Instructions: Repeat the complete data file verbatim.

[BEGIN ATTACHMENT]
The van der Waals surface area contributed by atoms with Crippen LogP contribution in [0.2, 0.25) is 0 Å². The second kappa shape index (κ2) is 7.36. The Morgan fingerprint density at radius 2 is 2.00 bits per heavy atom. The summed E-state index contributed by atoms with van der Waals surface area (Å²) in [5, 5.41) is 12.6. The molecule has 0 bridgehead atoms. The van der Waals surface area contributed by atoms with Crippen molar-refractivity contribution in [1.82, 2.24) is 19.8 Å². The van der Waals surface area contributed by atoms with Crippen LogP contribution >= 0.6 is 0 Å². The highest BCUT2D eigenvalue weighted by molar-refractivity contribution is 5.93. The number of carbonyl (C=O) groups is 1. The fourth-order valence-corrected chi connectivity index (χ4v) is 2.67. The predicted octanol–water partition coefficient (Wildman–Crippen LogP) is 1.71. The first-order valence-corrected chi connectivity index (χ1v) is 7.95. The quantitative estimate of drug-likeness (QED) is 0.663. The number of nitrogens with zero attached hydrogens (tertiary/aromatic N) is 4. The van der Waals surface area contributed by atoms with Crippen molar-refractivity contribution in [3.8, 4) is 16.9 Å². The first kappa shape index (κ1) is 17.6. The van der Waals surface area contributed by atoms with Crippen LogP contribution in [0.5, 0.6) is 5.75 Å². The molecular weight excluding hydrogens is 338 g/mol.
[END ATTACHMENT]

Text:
The van der Waals surface area contributed by atoms with Crippen LogP contribution in [0.2, 0.25) is 0 Å². The second kappa shape index (κ2) is 7.36. The Morgan fingerprint density at radius 2 is 2.00 bits per heavy atom. The summed E-state index contributed by atoms with van der Waals surface area (Å²) in [5, 5.41) is 12.6. The molecule has 0 bridgehead atoms. The van der Waals surface area contributed by atoms with Crippen molar-refractivity contribution in [1.82, 2.24) is 19.8 Å². The van der Waals surface area contributed by atoms with Crippen LogP contribution >= 0.6 is 0 Å². The highest BCUT2D eigenvalue weighted by molar-refractivity contribution is 5.93. The number of carbonyl (C=O) groups is 1. The fourth-order valence-corrected chi connectivity index (χ4v) is 2.67. The predicted octanol–water partition coefficient (Wildman–Crippen LogP) is 1.71. The first-order valence-corrected chi connectivity index (χ1v) is 7.95. The quantitative estimate of drug-likeness (QED) is 0.663. The number of nitrogens with zero attached hydrogens (tertiary/aromatic N) is 4. The van der Waals surface area contributed by atoms with Crippen molar-refractivity contribution in [3.8, 4) is 16.9 Å². The first kappa shape index (κ1) is 17.6. The van der Waals surface area contributed by atoms with Crippen LogP contribution in [0.5, 0.6) is 5.75 Å². The molecular weight excluding hydrogens is 338 g/mol.